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EVPA/GSG: European impact investing rising but still a tiny fraction of overall market 

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Published: 1 December 2022

The European market for investments made directly into social purpose organisations and enterprises supporting social and environmental challenges represented €80bn last year, according to new report

The ‘Accelerating Impact’ report was launched at the EVPA Impact Week in Brussels | Marius Badstuber on Unsplash

The European direct impact investment market is growing, but it would expand faster with more favourable national and EU-level regulation and greater involvement from potential investor groups, such as foundations, according to a new report.

The Accelerating Impact report, published by the European Venture Philanthropy Association (EVPA) and the Global Steering Group for Impact Investment (GSG) aims to quantify progress in the sector across the continent.

The report, launched today at the EVPA Impact Week in Brussels, estimates the European market for investments made directly into social purpose organisations and enterprises supporting social and environmental challenges stood at €80bn in 2021.  

While that accounted for only 0.5% of the European mainstream investment market, it did represent a rise of 26% in impact investment assets under management compared 2020. 

According to the report, at least €32bn of that total of direct impact investments had “some elements” of additionality – impact contributions that would not have been met from other sources if these investments had not happened.  

“The impact investing market is small relative to the wider market, but if we want to target societal and environmental challenges that are still unmet, increasing its size is important,” Alessia Gianoncelli, head of knowledge and programs at EVPA, told Impact Investor. 

EVPA has carried out similar market-sizing surveys before, but for this one it worked with a wide spread of partners, including GSG, national advisory boards and academic institutions, to produce more accurate and comparable results across Europe.  

“We wanted to carry out the first harmonised study to give a more reliable picture of what is happening at both the national and European level,” she said. 

The study surveyed 285 organisations, representing 512 impact investment vehicles – around 40 of which were launched in 2021 – from 18 European countries.  

Listed companies were excluded from the report, due to the complexities of accurately gauging impact from that sector, but may be included in future surveys.   

Strong retail investor interest  

The bulk of impact investment capital came from individual investors (26%), financial institutions (28%) and institutional investors (23%). Around a third of organisations active in European impact investing are venture capital or private equity impact funds.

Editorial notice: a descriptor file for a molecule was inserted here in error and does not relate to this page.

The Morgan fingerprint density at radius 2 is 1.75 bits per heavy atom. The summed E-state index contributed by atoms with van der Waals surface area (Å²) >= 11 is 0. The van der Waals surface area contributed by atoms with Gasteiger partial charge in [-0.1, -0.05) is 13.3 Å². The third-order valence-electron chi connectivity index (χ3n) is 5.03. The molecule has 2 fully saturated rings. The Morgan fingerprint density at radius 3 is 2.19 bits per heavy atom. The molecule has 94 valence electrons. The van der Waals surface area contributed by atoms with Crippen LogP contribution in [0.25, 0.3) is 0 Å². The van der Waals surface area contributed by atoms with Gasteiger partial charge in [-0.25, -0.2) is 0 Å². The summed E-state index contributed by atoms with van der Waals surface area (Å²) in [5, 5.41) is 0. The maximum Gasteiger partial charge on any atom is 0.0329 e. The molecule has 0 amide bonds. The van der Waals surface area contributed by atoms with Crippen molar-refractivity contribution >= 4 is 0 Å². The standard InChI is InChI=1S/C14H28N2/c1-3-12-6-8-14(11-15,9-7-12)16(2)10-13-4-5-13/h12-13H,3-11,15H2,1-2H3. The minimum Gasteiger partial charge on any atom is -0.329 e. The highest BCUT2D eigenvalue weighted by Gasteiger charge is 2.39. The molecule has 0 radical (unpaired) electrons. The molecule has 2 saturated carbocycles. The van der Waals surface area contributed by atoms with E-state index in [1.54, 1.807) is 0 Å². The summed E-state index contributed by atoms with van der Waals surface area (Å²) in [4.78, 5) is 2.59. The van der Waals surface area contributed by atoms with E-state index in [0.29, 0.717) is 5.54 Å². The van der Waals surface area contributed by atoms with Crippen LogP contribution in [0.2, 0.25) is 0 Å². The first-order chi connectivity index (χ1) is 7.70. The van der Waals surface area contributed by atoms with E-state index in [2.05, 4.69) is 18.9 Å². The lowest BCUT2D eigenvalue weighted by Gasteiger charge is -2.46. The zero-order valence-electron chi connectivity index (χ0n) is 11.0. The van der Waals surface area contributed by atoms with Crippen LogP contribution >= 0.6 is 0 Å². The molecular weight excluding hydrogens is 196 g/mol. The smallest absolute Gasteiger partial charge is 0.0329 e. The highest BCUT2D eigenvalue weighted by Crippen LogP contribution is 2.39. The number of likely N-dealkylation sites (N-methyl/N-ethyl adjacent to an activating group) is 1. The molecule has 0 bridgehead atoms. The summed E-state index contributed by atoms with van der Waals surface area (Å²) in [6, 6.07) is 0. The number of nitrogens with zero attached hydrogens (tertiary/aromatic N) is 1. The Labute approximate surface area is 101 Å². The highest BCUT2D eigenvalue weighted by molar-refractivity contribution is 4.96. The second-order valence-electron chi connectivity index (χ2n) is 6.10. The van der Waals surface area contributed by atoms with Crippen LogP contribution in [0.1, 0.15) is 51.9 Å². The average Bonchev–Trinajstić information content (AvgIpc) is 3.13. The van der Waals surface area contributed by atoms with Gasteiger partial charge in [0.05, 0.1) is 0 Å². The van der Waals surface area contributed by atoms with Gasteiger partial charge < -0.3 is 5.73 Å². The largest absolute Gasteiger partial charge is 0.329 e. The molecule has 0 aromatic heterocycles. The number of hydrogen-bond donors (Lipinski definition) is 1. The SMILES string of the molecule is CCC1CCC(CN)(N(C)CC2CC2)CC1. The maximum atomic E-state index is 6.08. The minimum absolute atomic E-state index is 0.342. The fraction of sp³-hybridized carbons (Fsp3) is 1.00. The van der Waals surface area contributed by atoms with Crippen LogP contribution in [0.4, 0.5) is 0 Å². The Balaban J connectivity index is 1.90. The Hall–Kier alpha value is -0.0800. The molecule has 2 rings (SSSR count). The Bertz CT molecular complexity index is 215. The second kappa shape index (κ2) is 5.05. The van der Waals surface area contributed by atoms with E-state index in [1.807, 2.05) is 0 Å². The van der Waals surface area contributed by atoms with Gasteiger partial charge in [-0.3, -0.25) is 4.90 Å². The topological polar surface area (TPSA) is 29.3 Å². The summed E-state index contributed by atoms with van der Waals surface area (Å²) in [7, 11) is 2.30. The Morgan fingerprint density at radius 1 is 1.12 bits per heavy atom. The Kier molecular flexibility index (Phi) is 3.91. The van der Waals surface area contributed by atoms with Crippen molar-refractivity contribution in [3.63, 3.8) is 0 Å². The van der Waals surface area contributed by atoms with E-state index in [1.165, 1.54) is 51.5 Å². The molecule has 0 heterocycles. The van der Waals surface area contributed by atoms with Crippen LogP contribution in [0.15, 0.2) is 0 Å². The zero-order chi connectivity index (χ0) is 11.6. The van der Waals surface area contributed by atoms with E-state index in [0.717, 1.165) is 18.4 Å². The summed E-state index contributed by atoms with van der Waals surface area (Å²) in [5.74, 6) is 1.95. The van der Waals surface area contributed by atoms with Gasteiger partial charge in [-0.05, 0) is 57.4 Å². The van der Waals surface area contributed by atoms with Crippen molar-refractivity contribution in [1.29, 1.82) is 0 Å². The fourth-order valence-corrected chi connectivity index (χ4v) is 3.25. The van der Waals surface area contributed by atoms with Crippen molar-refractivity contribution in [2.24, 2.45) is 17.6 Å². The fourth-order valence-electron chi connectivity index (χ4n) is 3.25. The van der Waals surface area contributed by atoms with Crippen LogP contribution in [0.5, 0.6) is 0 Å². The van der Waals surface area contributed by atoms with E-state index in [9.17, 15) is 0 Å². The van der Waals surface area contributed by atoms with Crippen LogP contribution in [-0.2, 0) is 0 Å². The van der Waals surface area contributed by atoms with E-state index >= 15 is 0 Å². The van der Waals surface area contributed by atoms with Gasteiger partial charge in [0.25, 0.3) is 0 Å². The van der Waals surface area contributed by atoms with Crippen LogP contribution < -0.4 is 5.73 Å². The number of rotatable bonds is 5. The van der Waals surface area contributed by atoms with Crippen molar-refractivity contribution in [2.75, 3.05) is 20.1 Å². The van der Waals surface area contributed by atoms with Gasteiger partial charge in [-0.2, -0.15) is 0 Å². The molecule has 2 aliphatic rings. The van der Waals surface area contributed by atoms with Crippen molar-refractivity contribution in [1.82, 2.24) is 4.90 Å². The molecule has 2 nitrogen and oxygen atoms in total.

The strong showing for retail investors is being driven by regulatory reforms in countries such as France to democratise impact investment. The report’s authors say it would be beneficial to consider introducing similar reforms at the EU level. The EU itself provided 5% of the funding available to impact investors, up from 1% in 2020.  

The report finds scope for more involvement in the impact investing sector from foundations’ endowment assets and high net worth individuals. Foundations account for only 1% of the total amount attracted by impact investors.  

A combination of established investment strategies and regulatory curbs are holding back foundations from channelling more funds into impact investment vehicles, Gianoncelli said. Foundations traditionally see the purpose of their market investments as maximising returns to fund their grant-making and other charitable activities, but she said they should consider whether impact investing, even with lower returns, could fulfil their impact objectives more effectively than simply maximizing returns on investment to swell their coffers for grant-making.     

“We are seeing more willingness from foundations to engage in impact investing, so I think we’re going in the right direction. However, the mind shift needed is taking a bit too long.” she said. 

Managing impact 

All organisations surveyed said they measured impact using frameworks, such as the ‘Theory of Change’. But the report found that 17% of organisations still do not go beyond impact measurement to carry out impact management as well. That leaves room for improvement in terms of embedding impact into daily decision-making processes. 

“It’s how you use the data from the impact you are generating that is important, because that’s the way you can understand what works, what doesn’t, and how you can better reallocate money. We want to see a world where everyone manages the data they collect,” Gianoncelli said. 

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